The Dictatorship of Sex
Lifestyle Advice for the Soviet Masses
Frances Lee Bernstein
“A valuable contribution ... will be of interest to a number of audiences—from historians of gender and the family to those that specialize in the history of medicine.”—Canadian Journal of History
“Beautiful and thickly descriptive. The source base is impressive.”—The Russian Review
"Richly documented and well-researched. Essential reading ... provides many important and original insights into Soviet reformers' ideas about gender, sexuality, marriage, and family in the 1920s and about their attempts to discipline the Soviet public."—Slavic Review
The Dictatorship of Sex explores the attempts to define and control sexual behavior in the years following the Russian Revolution. It is the first book to examine Soviet “sexual enlightenment,” a program of popular health and lifestyle advice intended to establish a model of sexual conduct for the men and women who would build socialism.
Leftist social theorists and political activists had long envisioned an egalitarian utopia, and after 1917, the medical profession took the leading role in solving the sex question (while at the same time carving out a niche for itself among postrevolutionary social institutions). Frances Bernstein reveals the tension between the doctors’ advocacy for relatively liberal social policy and the generally proscriptive nature of their advice, as well as their lack of interest in questions of personal pleasure, fulfillment, and sexual expression. While supporting the goals of the Soviet state, the enlighteners appealed to ‘irrefutable’ biological truths that ultimately supported a very traditional gender regime.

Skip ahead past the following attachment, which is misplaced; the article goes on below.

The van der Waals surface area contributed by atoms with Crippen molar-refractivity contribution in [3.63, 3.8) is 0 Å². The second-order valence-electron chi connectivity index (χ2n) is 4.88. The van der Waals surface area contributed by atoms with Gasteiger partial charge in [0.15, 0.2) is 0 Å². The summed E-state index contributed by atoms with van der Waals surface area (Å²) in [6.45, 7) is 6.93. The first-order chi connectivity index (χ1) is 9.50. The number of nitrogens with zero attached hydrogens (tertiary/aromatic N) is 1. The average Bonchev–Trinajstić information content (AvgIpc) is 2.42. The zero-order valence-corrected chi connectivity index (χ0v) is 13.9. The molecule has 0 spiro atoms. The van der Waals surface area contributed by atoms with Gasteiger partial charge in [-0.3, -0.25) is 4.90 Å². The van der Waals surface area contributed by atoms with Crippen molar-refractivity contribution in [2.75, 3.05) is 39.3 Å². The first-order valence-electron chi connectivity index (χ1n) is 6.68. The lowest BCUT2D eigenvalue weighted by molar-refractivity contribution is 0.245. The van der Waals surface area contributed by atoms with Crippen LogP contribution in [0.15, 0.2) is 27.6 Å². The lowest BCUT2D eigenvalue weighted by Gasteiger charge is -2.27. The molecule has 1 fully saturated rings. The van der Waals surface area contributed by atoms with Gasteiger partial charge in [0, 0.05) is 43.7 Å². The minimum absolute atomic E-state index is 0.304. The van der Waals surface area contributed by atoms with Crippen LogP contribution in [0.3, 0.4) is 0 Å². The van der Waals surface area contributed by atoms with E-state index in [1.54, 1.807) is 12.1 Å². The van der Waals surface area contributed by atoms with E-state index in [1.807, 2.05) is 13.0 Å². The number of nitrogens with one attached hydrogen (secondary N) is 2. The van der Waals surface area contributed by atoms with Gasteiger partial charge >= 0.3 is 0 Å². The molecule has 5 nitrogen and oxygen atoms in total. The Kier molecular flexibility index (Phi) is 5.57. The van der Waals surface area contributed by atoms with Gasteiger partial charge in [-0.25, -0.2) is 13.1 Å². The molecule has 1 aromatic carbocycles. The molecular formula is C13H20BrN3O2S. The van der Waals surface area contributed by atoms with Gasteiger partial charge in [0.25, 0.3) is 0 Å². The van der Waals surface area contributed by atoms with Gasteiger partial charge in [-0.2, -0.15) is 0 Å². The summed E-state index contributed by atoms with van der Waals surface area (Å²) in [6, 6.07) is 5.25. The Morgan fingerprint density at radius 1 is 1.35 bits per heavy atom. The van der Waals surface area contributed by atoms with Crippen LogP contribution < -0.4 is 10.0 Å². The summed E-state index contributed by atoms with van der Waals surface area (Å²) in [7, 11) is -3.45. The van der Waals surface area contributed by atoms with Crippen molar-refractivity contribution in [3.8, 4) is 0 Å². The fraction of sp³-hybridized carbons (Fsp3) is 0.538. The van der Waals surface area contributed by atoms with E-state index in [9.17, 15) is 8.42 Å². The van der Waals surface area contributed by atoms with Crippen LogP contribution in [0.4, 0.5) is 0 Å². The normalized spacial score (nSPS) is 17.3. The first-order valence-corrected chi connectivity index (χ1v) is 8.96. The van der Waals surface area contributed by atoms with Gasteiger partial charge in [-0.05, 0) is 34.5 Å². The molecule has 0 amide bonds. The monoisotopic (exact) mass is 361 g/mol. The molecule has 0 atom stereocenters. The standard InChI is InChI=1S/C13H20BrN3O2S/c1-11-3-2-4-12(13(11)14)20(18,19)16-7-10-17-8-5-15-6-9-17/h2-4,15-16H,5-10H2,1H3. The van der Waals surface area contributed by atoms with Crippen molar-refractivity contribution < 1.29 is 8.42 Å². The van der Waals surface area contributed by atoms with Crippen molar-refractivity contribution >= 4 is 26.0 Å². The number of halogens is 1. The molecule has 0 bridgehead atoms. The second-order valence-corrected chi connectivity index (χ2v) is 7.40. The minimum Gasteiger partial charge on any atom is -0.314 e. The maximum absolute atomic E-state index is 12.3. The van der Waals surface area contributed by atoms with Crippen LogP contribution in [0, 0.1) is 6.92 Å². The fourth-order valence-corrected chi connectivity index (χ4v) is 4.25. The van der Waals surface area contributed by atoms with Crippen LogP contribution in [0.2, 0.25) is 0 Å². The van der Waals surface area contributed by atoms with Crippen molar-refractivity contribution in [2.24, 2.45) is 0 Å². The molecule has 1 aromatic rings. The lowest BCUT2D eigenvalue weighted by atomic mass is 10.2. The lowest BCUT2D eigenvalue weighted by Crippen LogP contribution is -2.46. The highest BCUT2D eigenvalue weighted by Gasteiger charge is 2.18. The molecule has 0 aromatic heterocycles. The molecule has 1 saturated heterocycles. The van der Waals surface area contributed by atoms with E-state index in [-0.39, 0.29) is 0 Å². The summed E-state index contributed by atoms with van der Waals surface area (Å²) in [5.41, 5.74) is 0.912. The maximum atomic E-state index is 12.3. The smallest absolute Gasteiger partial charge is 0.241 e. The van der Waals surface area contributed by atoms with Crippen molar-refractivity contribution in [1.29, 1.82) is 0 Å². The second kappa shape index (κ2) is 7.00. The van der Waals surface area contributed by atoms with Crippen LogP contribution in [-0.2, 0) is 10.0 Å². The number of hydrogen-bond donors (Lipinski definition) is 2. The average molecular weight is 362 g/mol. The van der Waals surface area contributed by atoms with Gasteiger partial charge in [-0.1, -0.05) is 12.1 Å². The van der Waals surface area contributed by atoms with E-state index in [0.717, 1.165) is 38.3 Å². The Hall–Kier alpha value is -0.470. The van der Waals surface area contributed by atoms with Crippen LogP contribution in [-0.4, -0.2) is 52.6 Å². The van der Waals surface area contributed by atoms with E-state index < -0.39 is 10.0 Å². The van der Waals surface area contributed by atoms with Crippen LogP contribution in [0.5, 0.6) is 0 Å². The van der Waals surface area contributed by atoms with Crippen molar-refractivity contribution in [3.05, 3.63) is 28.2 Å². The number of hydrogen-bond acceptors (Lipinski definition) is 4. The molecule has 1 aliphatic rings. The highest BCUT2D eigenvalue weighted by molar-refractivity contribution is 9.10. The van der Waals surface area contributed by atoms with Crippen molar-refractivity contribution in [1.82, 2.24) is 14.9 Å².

The Dictatorship of Sex offers a unique lens through which to contemplate a central conundrum of Russian history: the relationship between the supposedly ‘liberated’ 1920s and ‘repressive’ 1930s. Although most of the proponents of sexual enlightenment in the 1920s would suffer greatly during Stalin’s purges, their writings facilitated the Stalinist approach to sexuality and the family. Bernstein’s book will interest historians of Russia, gender, sexuality, and medicine, as well as anyone curious about social and ideological experiments in a revolutionary culture.
(2007) 264 pp., 22 illus.
Frances Lee Bernstein is Associate Professor of History at Drew University.
Table of Contents
List of Illustrations
1: Disciplining the Sex Question in Revolutionary Russia
2: Making Sex
3: “Nervous People”
4: Envisioning Health
5: Conserving Soviet Power
6: Doctors without Boudoirs
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